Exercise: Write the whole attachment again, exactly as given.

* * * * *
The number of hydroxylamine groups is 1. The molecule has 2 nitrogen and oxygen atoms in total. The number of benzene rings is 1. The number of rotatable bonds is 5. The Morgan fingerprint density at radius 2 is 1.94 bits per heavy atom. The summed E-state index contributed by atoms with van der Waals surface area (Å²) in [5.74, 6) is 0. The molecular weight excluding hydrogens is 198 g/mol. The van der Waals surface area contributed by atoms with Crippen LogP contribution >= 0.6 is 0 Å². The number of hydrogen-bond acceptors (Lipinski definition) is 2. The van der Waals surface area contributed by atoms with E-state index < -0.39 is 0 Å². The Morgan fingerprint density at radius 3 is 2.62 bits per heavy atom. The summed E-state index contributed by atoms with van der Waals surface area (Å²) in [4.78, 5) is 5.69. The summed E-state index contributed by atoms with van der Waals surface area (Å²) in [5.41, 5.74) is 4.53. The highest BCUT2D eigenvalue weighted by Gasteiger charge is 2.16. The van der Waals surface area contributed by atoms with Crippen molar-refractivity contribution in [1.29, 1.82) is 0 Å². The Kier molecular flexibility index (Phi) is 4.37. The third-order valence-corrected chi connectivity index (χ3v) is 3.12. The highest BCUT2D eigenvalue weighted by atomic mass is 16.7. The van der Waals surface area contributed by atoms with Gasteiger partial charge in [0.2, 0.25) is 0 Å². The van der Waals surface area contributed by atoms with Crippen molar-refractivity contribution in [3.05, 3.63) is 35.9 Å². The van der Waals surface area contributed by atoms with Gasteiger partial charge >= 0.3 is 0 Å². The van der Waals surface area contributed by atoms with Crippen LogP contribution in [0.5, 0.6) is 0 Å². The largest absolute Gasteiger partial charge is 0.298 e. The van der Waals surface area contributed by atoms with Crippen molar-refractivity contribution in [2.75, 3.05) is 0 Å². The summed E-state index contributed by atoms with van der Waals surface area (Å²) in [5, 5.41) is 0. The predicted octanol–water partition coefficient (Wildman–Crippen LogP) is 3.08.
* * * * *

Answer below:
The number of hydroxylamine groups is 1. The molecule has 2 nitrogen and oxygen atoms in total. The number of benzene rings is 1. The number of rotatable bonds is 5. The Morgan fingerprint density at radius 2 is 1.94 bits per heavy atom. The summed E-state index contributed by atoms with van der Waals surface area (Å²) in [5.74, 6) is 0. The molecular weight excluding hydrogens is 198 g/mol. The van der Waals surface area contributed by atoms with Crippen LogP contribution >= 0.6 is 0 Å². The number of hydrogen-bond acceptors (Lipinski definition) is 2. The van der Waals surface area contributed by atoms with E-state index < -0.39 is 0 Å². The Morgan fingerprint density at radius 3 is 2.62 bits per heavy atom. The summed E-state index contributed by atoms with van der Waals surface area (Å²) in [4.78, 5) is 5.69. The summed E-state index contributed by atoms with van der Waals surface area (Å²) in [5.41, 5.74) is 4.53. The highest BCUT2D eigenvalue weighted by Gasteiger charge is 2.16. The van der Waals surface area contributed by atoms with Crippen molar-refractivity contribution in [1.29, 1.82) is 0 Å². The Kier molecular flexibility index (Phi) is 4.37. The third-order valence-corrected chi connectivity index (χ3v) is 3.12. The highest BCUT2D eigenvalue weighted by atomic mass is 16.7. The van der Waals surface area contributed by atoms with Gasteiger partial charge in [0.2, 0.25) is 0 Å². The van der Waals surface area contributed by atoms with Crippen molar-refractivity contribution in [3.05, 3.63) is 35.9 Å². The van der Waals surface area contributed by atoms with Gasteiger partial charge >= 0.3 is 0 Å². The van der Waals surface area contributed by atoms with Crippen LogP contribution in [0.5, 0.6) is 0 Å². The largest absolute Gasteiger partial charge is 0.298 e. The van der Waals surface area contributed by atoms with Crippen molar-refractivity contribution in [2.75, 3.05) is 0 Å². The summed E-state index contributed by atoms with van der Waals surface area (Å²) in [5, 5.41) is 0. The predicted octanol–water partition coefficient (Wildman–Crippen LogP) is 3.08.